Tony Hawk's Underground 2 Remix was an exciting project for me. I had always enjoyed the series, and the game was a launch title for a new hardware platform. The short development cycle and a changing hardware spec, forced us to build the game with vague guesses on the concessions we would have to make for the small screen and the available memory.

    My research consisted of going to Santa Cruz, where I got a tour of the area from local skaters, and then playing every previous Tony Hawk game to get a feel for what worked (especially early levels - this time mine was the first in the game). I now had some things to work with such as the overall size in square feet of the level, number of distinct areas that I found in Santa Cruz, and a variety of other general design guidelines. I observed that early levels in previous Tony Hawk games tended to be flatter and wider, and that it seemed a good idea to have multiple ways from any location to any other, except for small self-contained skate parks.

    Once I had a quick paper map with all of the sections roughly blocked out, I built each section using very simple 3D boxes with a placeholder texture that consisted of a picture of the large buildings. One thing that helped in this stage was that we had access to all of the old Tony Hawk maps. Being able to grab pieces from old levels for size reference is extremely useful at early stages of level design. Using simple building blocks, I was able to layout an entire level in extremely rough form in a day. Doing this pointed out some important problems, like the fact we had too many areas (two had to be cut), that parts of the level were too linear, and that some spots had visibility that would probably exceed our polygon budgets. All of this could be dealt with early on and people on the team could play the game to get a feel for the size and scope of the level quickly.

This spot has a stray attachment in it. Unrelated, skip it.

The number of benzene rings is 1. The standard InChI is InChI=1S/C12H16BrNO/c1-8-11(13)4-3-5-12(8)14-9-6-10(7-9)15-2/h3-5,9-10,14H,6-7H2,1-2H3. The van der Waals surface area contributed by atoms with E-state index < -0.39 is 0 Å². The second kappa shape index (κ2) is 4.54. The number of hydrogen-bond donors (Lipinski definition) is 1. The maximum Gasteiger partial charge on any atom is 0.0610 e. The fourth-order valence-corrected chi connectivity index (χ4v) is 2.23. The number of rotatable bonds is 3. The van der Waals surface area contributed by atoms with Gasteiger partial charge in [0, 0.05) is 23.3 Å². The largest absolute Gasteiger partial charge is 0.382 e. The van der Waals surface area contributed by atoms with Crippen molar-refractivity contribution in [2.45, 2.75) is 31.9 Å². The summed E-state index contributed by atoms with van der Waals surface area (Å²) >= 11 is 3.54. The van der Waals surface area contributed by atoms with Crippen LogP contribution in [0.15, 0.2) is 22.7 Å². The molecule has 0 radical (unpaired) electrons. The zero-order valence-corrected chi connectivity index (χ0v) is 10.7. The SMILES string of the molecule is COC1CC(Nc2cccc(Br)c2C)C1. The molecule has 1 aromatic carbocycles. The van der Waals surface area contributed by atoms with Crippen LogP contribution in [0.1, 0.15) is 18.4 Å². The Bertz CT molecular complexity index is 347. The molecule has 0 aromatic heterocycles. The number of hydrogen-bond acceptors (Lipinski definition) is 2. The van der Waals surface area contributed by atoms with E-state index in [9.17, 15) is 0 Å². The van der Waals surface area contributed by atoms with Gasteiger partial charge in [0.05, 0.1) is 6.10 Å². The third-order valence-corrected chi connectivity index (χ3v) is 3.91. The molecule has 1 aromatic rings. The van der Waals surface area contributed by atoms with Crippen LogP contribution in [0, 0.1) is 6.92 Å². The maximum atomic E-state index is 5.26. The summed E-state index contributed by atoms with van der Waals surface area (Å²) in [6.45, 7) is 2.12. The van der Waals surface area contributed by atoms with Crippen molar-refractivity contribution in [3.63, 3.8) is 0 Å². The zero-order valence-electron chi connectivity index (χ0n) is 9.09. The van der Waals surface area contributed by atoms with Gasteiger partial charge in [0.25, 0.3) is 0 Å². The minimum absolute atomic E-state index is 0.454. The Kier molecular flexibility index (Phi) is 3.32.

Play Early and Often


    It is extremely useful to play and give feedback on other people's levels or systems and encourage them to do the same on yours. Sharing and spreading mechanics or setups that work well throughout the game, helps make sure the really fun elements are not just one-offs and give the game a more consistent feel. In turn, this leads to less wasted asset creation time and a better product.

    Finally, keep playing games and learning. I'm always dismayed when I talk to designers who don't play games. As designers who are "in the trenches" there are always new things to learn. After all, I can't imagine there are too many movie directors who don't watch movies, or musicians who don't listen to music!

    Summary

    • As working non-lead designers we often work on projects in non-optimal conditions without high-level authority. In these cases we should strive for quality work through methodology.
    • Research is underrated as a tool for design.
    • Use research and communication to come up with metrics and guidelines to maximize efficiency.
    • When designing systems, come up with a plan that you could implement if you were to program the system and a vocabulary that allows you to discuss the system with programmers and management.
    • Design levels using a top down approach. Get the whole level blocked out in 3d as fast as you can, using pre-existing pieces for size reference when available.
    • For levels, get your end-level and boundary conditions (objective, exits, etc...) in first, and then start play testing as soon as you can.
    • Make sure to play others designer's work and share knowledge to make the game better as a whole.

     

    Sylvain Dubrofsky has a degree in computer science and started his career as a programmer, but quickly switched to a designer role. From his start in late 1999, he has been at four companies and on worked nine game titles in five genres. His roles have included levels, AI, level scripting, core gameplay scripting, and much documentation.